2017 IBI Preview Capsule: Tyler Naquin

Tyler Naquin was at the center of one of the more memorable moments in modern Indians history with his walkoff, inside-the-park home run against the Blue Jays last season. Can he build off his 2016 campaign that earned him a top three finish in the Rookie of the Year voting?

The IBI Preview Capsules are back for 2017 as Jake Dungan takes an in-depth look at all the players who could impact the Tribe in the upcoming season from the established stars to the prospects on the verge of being called up to the majors to the non-roster invites to spring training.

Tyler Naquin, CF

Throws: Right -- Bats: Left -- Entering his age-26 season -- Contract: Pre-arbitration (Eligible for arbitration in 2019)

2016 In Review: Last year was, overall, an impressive rookie campaign for Tyler Naquin as he finished batting .296 with 14 homers and 43 RBI's while scoring 52 runs and stealing six bases in nine attempts. Of course, his season was highlighted by his dramatic walkoff, inside-the-park homer, but he had a number of other impactful moments throughout the season. However, he also had weaknesses exposed as the season such as his defense and struggles against left-handed pitching. Plus, his numbers took a hit late in the season and into the playoffs batting just .234 with two homers and 11 RBI's over the last two months of the regular season and just .174 with no homers and two RBI's over 11 postseason games. Despite his accolades from last season, the chances of him starting in center field for the Tribe in 2017, or even making the opening day roster are currently up in the air.

Versus Right-handers: Naquin had his way with right-handed pitching last year batting .301 with an .898 OPS as all 14 of his homers and 19 of his other 23 extra-base hits coming with a right-hander on the mound. Of course, Naquin only had 40 plate appearances against southpaws as the right-handed Rajai Davis shouldered most of that workload. Most of his minor league career has reaped similar splits with batting averages at or close to .300 and OPS marks around .800 against right-handers. The Indians signed veteran center fielder Austin Jackson, likely with the idea of replacing Davis. Also, Abraham Almonte will be back without disciplinary restrictions in 2017. However, Naquin could still potentially serve as a left-handed platoon bat.

Versus Left-handers: While his splits against left-handed pitching were substantially lower, Naquin didn't perform especially badly against them last year posting a .250/.368/.406 slash line. Even in limited exposure, the Texas native drew six walks while striking out only seven times. There's probably not much more ceiling to those numbers, however, as the 25-year-old has always had lesser splits against left-handers in the minors, other than his debut season in 2012. If Jackson and/or Almonte make the roster along with Naquin, the chances of him facing many southpaws will likely be the same as last year.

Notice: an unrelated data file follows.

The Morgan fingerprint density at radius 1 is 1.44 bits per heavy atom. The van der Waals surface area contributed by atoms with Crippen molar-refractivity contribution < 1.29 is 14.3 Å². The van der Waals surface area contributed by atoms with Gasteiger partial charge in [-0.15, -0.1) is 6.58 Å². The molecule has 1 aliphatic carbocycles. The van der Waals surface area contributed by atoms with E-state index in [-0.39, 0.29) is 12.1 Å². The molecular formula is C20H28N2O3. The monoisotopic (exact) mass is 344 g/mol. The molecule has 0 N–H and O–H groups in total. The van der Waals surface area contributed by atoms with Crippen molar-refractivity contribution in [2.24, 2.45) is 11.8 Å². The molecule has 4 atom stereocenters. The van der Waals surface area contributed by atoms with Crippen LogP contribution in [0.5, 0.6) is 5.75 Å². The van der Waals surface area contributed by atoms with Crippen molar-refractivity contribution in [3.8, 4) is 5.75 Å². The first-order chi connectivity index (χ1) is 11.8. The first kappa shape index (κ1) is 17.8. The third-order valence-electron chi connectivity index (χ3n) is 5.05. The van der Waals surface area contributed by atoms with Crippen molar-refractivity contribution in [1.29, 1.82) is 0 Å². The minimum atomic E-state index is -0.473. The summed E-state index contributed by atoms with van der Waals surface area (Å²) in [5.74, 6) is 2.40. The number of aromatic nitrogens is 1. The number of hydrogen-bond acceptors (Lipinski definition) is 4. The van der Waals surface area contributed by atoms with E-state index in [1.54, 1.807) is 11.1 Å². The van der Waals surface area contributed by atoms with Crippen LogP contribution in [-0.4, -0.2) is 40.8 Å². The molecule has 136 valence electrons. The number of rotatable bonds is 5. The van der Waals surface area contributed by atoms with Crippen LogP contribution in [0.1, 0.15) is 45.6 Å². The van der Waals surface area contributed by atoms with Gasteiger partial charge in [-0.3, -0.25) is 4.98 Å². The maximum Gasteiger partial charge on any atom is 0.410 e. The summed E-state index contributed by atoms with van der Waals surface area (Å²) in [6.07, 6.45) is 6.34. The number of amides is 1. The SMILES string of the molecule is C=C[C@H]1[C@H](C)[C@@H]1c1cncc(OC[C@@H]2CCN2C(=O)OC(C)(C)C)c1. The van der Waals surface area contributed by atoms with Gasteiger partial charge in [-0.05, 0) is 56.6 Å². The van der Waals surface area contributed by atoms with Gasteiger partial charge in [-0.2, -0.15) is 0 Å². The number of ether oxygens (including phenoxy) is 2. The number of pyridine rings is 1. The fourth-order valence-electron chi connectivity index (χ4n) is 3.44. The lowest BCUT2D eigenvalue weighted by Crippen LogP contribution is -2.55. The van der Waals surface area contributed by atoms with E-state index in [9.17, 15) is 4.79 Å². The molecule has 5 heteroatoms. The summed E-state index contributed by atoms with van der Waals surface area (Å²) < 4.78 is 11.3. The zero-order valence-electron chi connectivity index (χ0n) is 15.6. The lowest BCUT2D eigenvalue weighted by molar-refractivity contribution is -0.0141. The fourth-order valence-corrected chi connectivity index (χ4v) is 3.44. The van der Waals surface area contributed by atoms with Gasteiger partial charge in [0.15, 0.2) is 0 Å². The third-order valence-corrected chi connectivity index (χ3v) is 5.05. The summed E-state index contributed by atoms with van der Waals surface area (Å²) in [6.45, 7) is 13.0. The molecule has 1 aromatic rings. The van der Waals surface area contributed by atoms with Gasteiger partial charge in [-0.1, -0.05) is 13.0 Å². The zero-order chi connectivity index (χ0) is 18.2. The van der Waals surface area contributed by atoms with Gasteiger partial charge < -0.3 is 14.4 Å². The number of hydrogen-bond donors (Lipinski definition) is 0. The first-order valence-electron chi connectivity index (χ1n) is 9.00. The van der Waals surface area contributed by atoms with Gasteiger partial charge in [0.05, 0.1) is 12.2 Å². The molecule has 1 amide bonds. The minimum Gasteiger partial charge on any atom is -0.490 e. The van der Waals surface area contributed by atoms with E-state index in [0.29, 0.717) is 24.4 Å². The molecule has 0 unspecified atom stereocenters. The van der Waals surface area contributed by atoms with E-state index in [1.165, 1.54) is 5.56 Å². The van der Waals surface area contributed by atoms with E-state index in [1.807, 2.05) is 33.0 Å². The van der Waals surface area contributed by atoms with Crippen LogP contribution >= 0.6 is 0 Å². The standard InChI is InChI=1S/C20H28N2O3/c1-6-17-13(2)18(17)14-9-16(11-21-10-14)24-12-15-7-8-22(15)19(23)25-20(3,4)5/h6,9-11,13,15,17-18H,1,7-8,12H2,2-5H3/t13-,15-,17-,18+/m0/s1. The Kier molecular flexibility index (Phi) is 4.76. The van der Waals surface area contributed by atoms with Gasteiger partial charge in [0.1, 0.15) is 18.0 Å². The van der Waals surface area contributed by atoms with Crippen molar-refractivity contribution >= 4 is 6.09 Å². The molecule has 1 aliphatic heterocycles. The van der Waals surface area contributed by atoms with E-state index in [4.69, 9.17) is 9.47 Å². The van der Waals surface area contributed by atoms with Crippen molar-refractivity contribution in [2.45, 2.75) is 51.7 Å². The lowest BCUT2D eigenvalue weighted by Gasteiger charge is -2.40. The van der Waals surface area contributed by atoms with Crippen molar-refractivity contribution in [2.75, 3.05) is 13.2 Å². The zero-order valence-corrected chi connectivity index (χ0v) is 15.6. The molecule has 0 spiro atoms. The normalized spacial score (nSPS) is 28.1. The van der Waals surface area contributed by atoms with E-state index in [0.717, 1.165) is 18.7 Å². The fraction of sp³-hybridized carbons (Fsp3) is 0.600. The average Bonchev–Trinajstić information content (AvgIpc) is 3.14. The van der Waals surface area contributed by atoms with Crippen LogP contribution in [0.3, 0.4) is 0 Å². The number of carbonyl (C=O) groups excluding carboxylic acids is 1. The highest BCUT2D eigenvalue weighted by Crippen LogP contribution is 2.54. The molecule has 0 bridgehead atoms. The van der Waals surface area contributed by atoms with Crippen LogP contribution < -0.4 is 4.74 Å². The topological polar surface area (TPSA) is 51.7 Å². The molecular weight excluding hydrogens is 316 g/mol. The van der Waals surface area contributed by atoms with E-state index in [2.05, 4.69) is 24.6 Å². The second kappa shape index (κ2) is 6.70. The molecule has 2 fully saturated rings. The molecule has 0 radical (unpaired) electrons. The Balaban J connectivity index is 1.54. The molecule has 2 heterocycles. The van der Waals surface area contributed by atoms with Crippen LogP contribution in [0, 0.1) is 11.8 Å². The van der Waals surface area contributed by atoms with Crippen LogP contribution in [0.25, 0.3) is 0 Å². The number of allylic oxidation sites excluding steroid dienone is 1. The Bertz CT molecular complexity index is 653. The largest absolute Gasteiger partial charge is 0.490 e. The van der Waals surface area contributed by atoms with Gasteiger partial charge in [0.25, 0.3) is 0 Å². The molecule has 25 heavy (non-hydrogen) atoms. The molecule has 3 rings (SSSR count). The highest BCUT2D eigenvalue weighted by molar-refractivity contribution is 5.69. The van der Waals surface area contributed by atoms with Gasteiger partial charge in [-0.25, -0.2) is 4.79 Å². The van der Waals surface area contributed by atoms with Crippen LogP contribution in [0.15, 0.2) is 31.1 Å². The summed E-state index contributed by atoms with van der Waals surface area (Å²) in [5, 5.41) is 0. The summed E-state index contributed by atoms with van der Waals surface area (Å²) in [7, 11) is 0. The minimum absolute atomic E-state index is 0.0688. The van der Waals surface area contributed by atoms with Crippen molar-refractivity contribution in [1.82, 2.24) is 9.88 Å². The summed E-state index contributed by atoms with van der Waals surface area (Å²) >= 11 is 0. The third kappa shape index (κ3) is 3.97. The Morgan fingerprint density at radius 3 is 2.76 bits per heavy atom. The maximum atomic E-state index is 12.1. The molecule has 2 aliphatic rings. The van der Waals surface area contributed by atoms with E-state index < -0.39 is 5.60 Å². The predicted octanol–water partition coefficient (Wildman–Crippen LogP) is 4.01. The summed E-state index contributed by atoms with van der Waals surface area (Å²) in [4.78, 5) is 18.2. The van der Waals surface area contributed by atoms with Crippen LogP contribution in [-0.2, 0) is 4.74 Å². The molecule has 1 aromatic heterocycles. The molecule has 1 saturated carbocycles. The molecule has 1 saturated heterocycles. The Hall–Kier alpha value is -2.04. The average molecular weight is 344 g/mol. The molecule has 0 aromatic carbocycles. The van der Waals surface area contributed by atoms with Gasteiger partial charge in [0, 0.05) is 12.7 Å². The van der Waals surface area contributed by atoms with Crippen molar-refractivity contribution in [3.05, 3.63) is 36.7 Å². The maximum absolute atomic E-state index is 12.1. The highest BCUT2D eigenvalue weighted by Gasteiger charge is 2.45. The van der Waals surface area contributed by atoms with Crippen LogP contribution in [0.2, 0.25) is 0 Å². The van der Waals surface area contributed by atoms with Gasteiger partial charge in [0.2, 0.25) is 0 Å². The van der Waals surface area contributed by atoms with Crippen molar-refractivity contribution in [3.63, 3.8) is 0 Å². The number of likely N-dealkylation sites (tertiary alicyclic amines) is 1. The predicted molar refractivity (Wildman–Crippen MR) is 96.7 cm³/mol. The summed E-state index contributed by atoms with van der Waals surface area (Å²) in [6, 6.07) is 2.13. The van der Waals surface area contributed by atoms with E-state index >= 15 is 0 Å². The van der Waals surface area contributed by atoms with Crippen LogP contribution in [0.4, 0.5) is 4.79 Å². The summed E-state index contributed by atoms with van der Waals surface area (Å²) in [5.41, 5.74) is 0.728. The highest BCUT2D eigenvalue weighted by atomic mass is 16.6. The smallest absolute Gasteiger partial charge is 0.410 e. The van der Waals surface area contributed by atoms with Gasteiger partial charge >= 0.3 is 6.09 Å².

Defense: The issues Naquin showed on defense last season were not only surprising after the high marks he's gotten for his fielding in the minors, but they were poor enough to call his future at the position into question. In 799.2 innings in center, the former Tribe first round pick posted -17 DRS and a -5.1 UZR. That -17 defensive runs saved mark ranked as the fourth worst among all position players in baseball with at least 700 innings under their belts. While Naquin wasn't an elite-level fielder in the minor leagues, he still got plus to plus-plus grades (60-70) for his defense and his arm strength/accuracy by Baseball Prospectus. In fact, it was his bat that scouts were more worried about. That being considered, maybe a move back towards the mean will be in store for 2017 as far as his defense.

Fantasy Impact: The dreaded "sophomore slump" looms ahead for Naquin in 2017 as he will have to make counter-adjustments as teams and pitchers now have a book on him and his weaknesses. Some might say that process already began towards the end of last season. Steamer and Depth Charts both project regression for the Tribe outfielder with a .262/.329/.407 slash line. However, both models see him hitting double-digit home runs and compiling a positive value of 1.0 to 1.2 WAR. Of course, Naquin has to make the team first before he can provide any fantasy value and, as mentioned before, that is not a given with Jackson and Almonte also vying for the center field job.

Summary: Naquin's 2016 season could be summed up like this: is he as good a hitter as he was during the first four months of the season? Probably not. Is he as bad defensively in center field as he was last year? It wouldn't seem likely given his previous high marks he had received in the minors. So if some regression/progression to the mean is in order this season, exactly how much could be expected and will his improved fielding offset the decline in his offense? If he does make the roster out of spring training he will either be in a platoon with Abraham Almonte in center field or he'll be on the bench as a fourth outfielder with Jackson getting most of the playing time in center. Either way, Naquin will likely get the majority of his playing time and at-bats against right-handed pitching. With Bradley Zimmer and Greg Allen waiting in the wings, however, 2017 may be now-or-never time for Naquin to establish himself, at least with the Indians.

Check out our other 2017 Preview Capsules here:

Jake Dungan is the Managing Editor for IBI and a podcast host on the Smoke Signals Network. Email him at or follow him on Twitter @JakeDBaseball.

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